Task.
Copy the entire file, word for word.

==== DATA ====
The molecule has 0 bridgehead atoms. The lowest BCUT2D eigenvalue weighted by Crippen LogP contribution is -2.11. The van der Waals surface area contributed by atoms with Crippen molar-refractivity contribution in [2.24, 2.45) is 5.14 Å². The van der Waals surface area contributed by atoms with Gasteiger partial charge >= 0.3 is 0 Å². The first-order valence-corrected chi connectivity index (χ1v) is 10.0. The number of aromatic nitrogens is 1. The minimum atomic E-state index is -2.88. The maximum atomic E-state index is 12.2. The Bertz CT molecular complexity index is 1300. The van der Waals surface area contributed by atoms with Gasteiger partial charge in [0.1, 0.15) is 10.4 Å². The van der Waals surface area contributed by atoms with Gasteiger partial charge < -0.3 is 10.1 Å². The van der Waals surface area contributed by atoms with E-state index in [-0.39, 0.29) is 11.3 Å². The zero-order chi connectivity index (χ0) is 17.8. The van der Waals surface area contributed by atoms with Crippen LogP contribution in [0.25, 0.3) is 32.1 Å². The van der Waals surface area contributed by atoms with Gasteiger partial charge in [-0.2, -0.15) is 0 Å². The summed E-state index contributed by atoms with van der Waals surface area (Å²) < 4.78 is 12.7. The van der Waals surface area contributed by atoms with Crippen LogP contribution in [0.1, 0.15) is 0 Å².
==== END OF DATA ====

The molecule has 0 bridgehead atoms. The lowest BCUT2D eigenvalue weighted by Crippen LogP contribution is -2.11. The van der Waals surface area contributed by atoms with Crippen molar-refractivity contribution in [2.24, 2.45) is 5.14 Å². The van der Waals surface area contributed by atoms with Gasteiger partial charge >= 0.3 is 0 Å². The first-order valence-corrected chi connectivity index (χ1v) is 10.0. The number of aromatic nitrogens is 1. The minimum atomic E-state index is -2.88. The maximum atomic E-state index is 12.2. The Bertz CT molecular complexity index is 1300. The van der Waals surface area contributed by atoms with Gasteiger partial charge in [0.1, 0.15) is 10.4 Å². The van der Waals surface area contributed by atoms with Gasteiger partial charge < -0.3 is 10.1 Å². The van der Waals surface area contributed by atoms with E-state index in [-0.39, 0.29) is 11.3 Å². The zero-order chi connectivity index (χ0) is 17.8. The van der Waals surface area contributed by atoms with Crippen LogP contribution in [0.25, 0.3) is 32.1 Å². The van der Waals surface area contributed by atoms with Gasteiger partial charge in [-0.2, -0.15) is 0 Å². The summed E-state index contributed by atoms with van der Waals surface area (Å²) < 4.78 is 12.7. The van der Waals surface area contributed by atoms with Crippen LogP contribution in [0.1, 0.15) is 0 Å².